When the Inspector fails to assist in any meaningful way, Mark’s asks his wheel-chair bound Godfather Sir Wilfred “Call me Wilfie”. It’s truly lovely to see Patrick Macnee (John Steed of The Avengers to you) in this tongue-in-cheek role, which is less Austin Power’s Basil Exposition and more The Rocky Horror Picture Show’s Dr Scott. Sir Wilfred reveals that the waxwork owners are in possession of eighteen objects, which once belonged to eighteen different corrupt wrong-uns, each of whom now must claim a soul in order to for some sort of ritual to be complete (it’s explained very quickly and the finer details are glossed over). Anyway, what Wilfie foretells is, “The voodoo end of the world” – and clearly this needs to be stopped, by preventing those exhibits who have not yet claimed their victims from doing so.

The DVD for Waxwork proudly states that it is an eighteen certificate which “Contains strong bloody violence, some sexual.” The violence? Exploding vampires, trodden on heads, someone being unconvincingly ripped in half, ancient Egyptian mummies dribbling black juice onto people’s faces. The special effects are dodgy; it is the fact that it these gory spectacles have that plastic eighties falseness that make them unsettling. The “sexual” being referred to on the DVD cover is the mousy, withdrawn Sarah’s foray into the wonderful world of the Marquis de Sade (who is far more charming and pirate-like than Quills, or actually reading anything the Marquis wrote, would have us believe). This set-piece marks the start of the film’s glorious finale.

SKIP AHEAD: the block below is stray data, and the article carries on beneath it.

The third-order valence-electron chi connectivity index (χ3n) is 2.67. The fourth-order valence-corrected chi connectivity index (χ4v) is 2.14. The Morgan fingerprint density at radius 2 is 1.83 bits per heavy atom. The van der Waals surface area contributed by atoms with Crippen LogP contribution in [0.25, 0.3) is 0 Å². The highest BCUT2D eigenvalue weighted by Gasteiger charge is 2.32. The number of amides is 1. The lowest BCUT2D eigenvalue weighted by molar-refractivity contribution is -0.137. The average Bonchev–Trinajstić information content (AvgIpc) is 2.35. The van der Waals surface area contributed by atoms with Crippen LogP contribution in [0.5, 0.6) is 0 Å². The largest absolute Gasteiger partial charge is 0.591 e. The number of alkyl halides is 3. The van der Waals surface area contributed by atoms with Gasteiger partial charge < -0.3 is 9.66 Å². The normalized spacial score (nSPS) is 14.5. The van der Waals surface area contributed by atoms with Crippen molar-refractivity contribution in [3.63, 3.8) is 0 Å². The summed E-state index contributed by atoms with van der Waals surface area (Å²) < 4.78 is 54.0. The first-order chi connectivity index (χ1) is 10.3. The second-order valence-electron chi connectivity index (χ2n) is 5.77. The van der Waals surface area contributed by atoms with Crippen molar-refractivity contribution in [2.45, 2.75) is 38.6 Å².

This film only gets better and better as it goes on. To explain more would be to spoil so many treats you have coming your way. I haven’t even had time to mention my favourite character, Jenkins, Mark’s butler, who turns out to be a little more than he appears, or the German lecturer at the teen’s school, complete with his uncontrollable Dr Strangelove hand.

In a moment of fourth-wall smashing, tongue-in-cheek knowingness, David Warner as The Waxwork Man coolly mutters in the audience’s vague direction, “They’ll make a movie about anything these days.” And thank goodness they will. You can’t help but think that the final scenes must have influenced Night at the Museum somewhere along the line, and round off the entire film’s imaginative storytelling (that’s not a kind euphemism, it really is imaginative). Weighing in at 93 minutes, Waxwork is a good length; it’s certainly over before you get restless enough to look at your watch. By the time the odd choice of end credits music is blaring out, “It’s my party and I’ll cry if I want to” , you will be spontaneously having a bit of a dance, even if you’re not totally sure why.

I was delighted to discover that this film has a sequel, Waxwork II: Lost in Time (1992), and with the same writer/director, Galligan reprising his role as Mark and Patrick “John Steed” Macnee back as Sir Wilfred. Clearly this unwillingness to let go of Waxwork and ride its legacy like a comet’s tail by making a sequel four years on, is testimony to its greatness. I hope to be watching and reviewing this film very, very soon. I’ll bet you can’t wait.